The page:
There are a couple reasons the Range Rover ended June as Land Rover’s best-selling model. One of those reasons relates to the Range Rover’s own increasing popularity: June marked the sixth time in seven months that Range Rover sales have increased on a year-over-year basis.
But y’ought not believe the Range Rover will continue to be Land Rover’s best-selling model. The normal leader of the pack is the (previously unrelated) Range Rover Sport. But the first Range Rover Sport is finishing its lifespan in advance of the second-generation’s arrival, and for the second consecutive month, RR Sport sales have fallen. Consequently, the Range Rover outsold the Range Rover Sport by 15 units in June 2013.
And for just the fifth time in the last 18 months, Land Rover USA sold more than 900 Range Rovers in a single month.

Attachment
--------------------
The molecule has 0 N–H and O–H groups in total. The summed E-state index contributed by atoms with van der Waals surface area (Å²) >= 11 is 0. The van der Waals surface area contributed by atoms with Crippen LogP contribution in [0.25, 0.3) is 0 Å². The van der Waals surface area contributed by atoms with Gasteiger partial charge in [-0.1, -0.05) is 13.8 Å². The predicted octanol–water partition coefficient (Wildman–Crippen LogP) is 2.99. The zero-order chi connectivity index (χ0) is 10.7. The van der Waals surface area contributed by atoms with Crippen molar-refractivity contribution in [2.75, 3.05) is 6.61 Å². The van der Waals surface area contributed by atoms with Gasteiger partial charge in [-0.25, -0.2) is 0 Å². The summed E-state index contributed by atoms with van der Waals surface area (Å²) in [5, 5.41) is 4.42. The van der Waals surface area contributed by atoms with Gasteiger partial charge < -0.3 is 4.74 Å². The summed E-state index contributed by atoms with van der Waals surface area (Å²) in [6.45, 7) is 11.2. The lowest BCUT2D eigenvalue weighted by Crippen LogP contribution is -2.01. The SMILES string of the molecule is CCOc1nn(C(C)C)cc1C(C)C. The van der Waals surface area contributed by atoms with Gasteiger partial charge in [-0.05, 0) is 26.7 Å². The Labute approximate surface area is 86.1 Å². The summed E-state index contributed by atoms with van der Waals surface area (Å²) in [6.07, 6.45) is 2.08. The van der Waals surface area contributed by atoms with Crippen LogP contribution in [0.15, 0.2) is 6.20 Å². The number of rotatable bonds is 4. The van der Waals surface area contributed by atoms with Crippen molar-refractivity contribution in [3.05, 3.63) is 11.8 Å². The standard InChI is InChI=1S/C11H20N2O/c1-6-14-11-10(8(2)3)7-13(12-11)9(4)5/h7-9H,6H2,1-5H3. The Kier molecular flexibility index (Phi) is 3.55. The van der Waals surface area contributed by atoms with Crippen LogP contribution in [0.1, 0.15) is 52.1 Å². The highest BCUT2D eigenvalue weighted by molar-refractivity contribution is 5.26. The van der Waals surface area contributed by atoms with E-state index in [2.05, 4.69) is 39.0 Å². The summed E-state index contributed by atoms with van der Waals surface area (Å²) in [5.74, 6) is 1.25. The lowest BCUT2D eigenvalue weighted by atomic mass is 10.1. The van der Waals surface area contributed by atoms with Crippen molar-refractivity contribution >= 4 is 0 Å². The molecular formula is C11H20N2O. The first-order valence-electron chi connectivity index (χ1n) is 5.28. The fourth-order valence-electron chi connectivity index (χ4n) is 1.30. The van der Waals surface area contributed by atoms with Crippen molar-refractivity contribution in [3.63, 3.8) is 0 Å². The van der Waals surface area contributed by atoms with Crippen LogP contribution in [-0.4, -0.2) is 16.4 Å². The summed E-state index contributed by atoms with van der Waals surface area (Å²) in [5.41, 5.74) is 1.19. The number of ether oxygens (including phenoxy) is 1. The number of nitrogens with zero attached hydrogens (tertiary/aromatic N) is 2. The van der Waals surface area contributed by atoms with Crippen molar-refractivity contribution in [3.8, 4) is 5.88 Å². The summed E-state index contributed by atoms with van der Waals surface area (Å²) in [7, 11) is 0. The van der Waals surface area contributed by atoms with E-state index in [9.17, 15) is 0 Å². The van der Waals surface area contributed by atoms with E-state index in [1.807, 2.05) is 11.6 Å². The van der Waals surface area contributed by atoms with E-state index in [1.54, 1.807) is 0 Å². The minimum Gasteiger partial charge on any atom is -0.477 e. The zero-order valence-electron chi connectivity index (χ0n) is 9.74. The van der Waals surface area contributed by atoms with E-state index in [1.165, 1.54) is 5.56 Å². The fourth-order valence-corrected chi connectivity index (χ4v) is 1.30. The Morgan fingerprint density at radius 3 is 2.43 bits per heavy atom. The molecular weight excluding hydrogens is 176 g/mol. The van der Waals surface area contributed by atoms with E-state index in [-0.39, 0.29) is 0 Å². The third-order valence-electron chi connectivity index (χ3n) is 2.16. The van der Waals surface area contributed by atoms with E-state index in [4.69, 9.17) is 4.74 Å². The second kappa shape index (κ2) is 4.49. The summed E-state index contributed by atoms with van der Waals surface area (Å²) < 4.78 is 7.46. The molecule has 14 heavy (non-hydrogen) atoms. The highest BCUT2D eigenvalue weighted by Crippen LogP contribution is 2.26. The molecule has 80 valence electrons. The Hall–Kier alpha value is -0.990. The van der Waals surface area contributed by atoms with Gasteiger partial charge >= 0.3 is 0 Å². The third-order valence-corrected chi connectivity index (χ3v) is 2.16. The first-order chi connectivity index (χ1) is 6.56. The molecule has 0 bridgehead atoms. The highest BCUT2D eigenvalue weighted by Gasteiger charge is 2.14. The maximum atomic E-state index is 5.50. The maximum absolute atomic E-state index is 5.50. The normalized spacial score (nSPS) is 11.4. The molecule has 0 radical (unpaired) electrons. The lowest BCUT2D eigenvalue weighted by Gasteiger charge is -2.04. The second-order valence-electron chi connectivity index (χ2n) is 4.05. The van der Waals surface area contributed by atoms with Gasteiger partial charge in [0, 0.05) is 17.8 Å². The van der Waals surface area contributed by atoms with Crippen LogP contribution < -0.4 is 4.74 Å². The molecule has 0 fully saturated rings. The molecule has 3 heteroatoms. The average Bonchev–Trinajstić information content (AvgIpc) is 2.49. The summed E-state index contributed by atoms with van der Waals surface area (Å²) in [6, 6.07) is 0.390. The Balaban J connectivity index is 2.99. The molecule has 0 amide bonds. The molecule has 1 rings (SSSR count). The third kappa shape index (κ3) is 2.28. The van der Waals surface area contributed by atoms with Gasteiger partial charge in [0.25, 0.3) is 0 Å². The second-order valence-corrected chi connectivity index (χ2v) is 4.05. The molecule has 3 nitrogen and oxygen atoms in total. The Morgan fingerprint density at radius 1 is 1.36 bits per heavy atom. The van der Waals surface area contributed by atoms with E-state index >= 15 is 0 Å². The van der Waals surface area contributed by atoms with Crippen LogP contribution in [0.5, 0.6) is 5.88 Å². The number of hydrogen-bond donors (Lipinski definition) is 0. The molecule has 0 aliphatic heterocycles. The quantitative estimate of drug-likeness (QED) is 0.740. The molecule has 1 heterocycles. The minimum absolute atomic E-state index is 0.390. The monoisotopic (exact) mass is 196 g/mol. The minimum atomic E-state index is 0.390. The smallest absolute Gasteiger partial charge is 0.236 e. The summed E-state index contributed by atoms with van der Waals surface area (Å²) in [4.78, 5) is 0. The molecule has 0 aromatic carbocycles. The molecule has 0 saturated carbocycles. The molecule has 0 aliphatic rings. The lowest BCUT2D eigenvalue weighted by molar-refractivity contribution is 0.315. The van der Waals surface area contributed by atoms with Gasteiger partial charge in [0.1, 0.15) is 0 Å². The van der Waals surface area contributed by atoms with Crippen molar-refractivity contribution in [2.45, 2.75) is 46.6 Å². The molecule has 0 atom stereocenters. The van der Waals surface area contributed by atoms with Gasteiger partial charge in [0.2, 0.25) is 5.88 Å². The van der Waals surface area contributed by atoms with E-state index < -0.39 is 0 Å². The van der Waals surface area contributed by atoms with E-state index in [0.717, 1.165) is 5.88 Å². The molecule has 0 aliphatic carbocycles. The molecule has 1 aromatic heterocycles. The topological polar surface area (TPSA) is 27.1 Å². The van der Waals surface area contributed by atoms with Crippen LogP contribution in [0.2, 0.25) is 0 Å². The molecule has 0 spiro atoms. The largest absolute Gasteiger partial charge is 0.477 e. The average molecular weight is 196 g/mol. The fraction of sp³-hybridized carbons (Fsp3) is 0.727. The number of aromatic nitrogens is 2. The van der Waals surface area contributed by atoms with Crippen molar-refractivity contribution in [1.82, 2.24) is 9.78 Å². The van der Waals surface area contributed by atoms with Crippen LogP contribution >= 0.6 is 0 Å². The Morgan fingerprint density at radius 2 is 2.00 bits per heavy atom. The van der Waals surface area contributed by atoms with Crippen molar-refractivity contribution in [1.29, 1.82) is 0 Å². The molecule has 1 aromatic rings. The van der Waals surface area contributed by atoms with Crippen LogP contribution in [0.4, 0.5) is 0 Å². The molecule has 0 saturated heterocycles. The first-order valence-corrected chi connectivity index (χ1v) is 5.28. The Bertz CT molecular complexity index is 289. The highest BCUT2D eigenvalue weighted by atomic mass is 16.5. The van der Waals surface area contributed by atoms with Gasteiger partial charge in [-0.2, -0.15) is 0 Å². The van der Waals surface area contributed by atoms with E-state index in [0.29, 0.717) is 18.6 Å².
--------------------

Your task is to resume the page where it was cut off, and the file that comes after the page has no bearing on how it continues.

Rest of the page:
Its popularity is no match for the Mercedes-Benz GL-Class. But then again, the GL’s price ranges from $62,400 to $86,900, and then $116,925 for the specialized AMG version, pricing which is much more in line with the Range Rover Sport, which will be available with third row seating, too. The full-throated Range Rover starts at $83,545, and you can spend $140K.
And Americans now buy nearly 900 of them. Per month.
To go along with 231 Mercedes-Benz G-Wagens, 291 Lexus LX570s, and 259 Toyota Land Cruisers, an luxurious African safari quartet if ever there was one.
You can click any model name in the tables below to find historical monthly and yearly U.S. sales data. You can also select a make and model at GCBC’s Sales Stats page. This table is now sortable, so you can rank large luxury SUVs any which way you like. Suggestions on how GCBC should break down segments can be passed on through the Contact page.